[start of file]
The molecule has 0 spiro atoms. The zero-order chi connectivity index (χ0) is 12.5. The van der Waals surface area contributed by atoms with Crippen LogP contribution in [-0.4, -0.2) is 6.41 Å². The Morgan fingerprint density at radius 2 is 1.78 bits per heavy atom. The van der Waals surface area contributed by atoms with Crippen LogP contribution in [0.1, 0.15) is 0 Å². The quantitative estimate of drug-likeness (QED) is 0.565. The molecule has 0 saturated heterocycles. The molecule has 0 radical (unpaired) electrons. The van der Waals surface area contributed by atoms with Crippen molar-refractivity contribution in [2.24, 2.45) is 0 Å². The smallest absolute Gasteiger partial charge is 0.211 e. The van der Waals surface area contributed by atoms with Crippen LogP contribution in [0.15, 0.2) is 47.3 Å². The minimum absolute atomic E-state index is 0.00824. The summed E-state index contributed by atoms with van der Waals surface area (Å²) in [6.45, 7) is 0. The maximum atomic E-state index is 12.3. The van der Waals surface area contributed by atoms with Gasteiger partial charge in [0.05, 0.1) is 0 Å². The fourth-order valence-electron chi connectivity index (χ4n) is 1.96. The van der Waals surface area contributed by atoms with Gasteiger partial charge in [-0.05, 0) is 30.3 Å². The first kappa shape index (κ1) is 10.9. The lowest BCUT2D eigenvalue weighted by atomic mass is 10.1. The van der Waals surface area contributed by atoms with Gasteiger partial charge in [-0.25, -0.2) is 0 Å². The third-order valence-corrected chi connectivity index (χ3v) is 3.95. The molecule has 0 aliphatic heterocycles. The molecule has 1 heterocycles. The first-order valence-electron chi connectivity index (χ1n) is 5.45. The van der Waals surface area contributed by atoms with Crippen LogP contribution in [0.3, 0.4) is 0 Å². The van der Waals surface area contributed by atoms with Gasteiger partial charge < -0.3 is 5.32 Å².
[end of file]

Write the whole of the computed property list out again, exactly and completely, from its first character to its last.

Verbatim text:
The molecule has 0 spiro atoms. The zero-order chi connectivity index (χ0) is 12.5. The van der Waals surface area contributed by atoms with Crippen LogP contribution in [-0.4, -0.2) is 6.41 Å². The Morgan fingerprint density at radius 2 is 1.78 bits per heavy atom. The van der Waals surface area contributed by atoms with Crippen LogP contribution in [0.1, 0.15) is 0 Å². The quantitative estimate of drug-likeness (QED) is 0.565. The molecule has 0 saturated heterocycles. The molecule has 0 radical (unpaired) electrons. The van der Waals surface area contributed by atoms with Crippen molar-refractivity contribution in [2.24, 2.45) is 0 Å². The smallest absolute Gasteiger partial charge is 0.211 e. The van der Waals surface area contributed by atoms with Crippen LogP contribution in [0.15, 0.2) is 47.3 Å². The minimum absolute atomic E-state index is 0.00824. The summed E-state index contributed by atoms with van der Waals surface area (Å²) in [6.45, 7) is 0. The maximum atomic E-state index is 12.3. The van der Waals surface area contributed by atoms with Gasteiger partial charge in [0.05, 0.1) is 0 Å². The fourth-order valence-electron chi connectivity index (χ4n) is 1.96. The van der Waals surface area contributed by atoms with Gasteiger partial charge in [-0.05, 0) is 30.3 Å². The first kappa shape index (κ1) is 10.9. The lowest BCUT2D eigenvalue weighted by atomic mass is 10.1. The van der Waals surface area contributed by atoms with Gasteiger partial charge in [-0.25, -0.2) is 0 Å². The third-order valence-corrected chi connectivity index (χ3v) is 3.95. The molecule has 0 aliphatic heterocycles. The molecule has 1 heterocycles. The first-order valence-electron chi connectivity index (χ1n) is 5.45. The van der Waals surface area contributed by atoms with Crippen LogP contribution in [0.3, 0.4) is 0 Å². The van der Waals surface area contributed by atoms with Gasteiger partial charge < -0.3 is 5.32 Å².